Chemistry

How chemistry colors our world

Free special article collection celebrates Chemistry Week

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We perceive color as a result of light interacting with our eyes; the properties of physical objects can alter the way they absorb, reflect and emit light, changing the way we see them. Color is everywhere – including in chemistry. A chemical gets its color by electrons absorbing energy and becoming excited. That excitation absorbs wavelengths of light; what we see is the complementary color of the absorbed wavelengths.

Colors have a huge impact: they are fundamental in art, photography and fashion, they can affect our mood and productivity, and they can even be used in forensic science in the analysis of chemical composition.

National Chemistry Week 2015 focuses on the theme “Chemistry Colors Our World.” To celebrate the contribution researchers make through the work they publish in Elsevier’s chemistry journals, we have put together a collection of articles that showcase the spectrum of research in this theme. The articles cover everything from analyzing powder quality using color to identifying mystery painters.

From the yellow pigment of silkworms to the red dust of Mars …

Chemistry can help improve manufacturing techniques. Some wild silkworms produce silk that is naturally colored; a mutant of the domestic silkworm, B. mori, can spin yellow cocoons. This naturally colored silk is potentially valuable if it can be processed without damage and fading. A study published in Dyes and Pigments categorizes the yellow pigment to understand better how the silk could best be processed.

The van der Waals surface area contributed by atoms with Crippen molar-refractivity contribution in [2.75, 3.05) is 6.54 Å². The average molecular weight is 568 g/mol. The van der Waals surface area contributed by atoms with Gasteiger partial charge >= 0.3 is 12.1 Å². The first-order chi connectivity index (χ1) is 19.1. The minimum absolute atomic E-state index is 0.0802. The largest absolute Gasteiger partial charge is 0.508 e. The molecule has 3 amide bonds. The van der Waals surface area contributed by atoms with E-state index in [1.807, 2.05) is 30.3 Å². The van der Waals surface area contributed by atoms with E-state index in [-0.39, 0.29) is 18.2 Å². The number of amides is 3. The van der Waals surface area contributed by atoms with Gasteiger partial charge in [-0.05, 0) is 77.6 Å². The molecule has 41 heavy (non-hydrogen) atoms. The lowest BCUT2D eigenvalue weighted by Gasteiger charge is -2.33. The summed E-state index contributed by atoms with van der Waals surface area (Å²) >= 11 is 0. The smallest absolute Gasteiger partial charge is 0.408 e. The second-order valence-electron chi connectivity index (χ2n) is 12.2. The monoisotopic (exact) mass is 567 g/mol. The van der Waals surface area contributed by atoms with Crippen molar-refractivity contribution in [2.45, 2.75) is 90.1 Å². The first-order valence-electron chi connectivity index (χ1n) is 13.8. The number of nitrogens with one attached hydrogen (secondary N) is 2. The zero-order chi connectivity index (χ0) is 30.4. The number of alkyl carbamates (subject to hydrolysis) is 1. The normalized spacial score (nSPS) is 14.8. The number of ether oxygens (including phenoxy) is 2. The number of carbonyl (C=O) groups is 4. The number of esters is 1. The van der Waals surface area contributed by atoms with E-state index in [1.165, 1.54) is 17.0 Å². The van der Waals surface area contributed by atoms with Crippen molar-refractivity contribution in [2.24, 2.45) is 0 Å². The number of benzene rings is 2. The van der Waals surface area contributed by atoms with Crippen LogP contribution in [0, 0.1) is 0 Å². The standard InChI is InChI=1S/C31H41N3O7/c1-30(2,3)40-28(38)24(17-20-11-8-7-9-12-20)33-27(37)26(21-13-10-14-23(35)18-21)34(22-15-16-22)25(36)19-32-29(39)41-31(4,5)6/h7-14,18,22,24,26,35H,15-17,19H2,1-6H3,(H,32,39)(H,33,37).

Research in chemistry can also tell us what’s happening on other planets. Mars gets its red glow because of a thin layer of oxidized dust. Despite decades of attention, its geological and climatic implications are still a matter of debate. Research published in Earth and Planetary Science Letters reveals hydroxylated ferric minerals may have a prominent role in the production of the dust.

Back here on Earth, human activity can lead to towns and cities being significantly warmer than surrounding areas. To tackle these urban heat islands,” cool roofs that reflect the sun’s rays can reduce the temperature. A study published in Ceramics International presents a new generation of colored glazes, which have the potential to perform better than existing materials.

Colors aren’t just functional – they’re also aesthetic. Art galleries all over Europe have collections of paintings they don’t show publicly because of their doubtful attribution and dating. A study published in Applied Clay Science shows that looking at the presence of clay-based materials in paintings can distinguish those from Italy and central Europe.

These and many other studies show the spectrum of research being done in chemistry to improve manufacturing processes, reduce our impact on the environment and give us a glimpse into the past.

Special Collection: Chemistry Colors our World

To celebrate the excellent research published in Elsevier’s chemistry journals, we have collated article collections that you can read for free in four subject areas: Chemistry, Earth & Energy, Engineering and Materials Science. Here is a selection of 12 articles – with free access until January 15, 2016.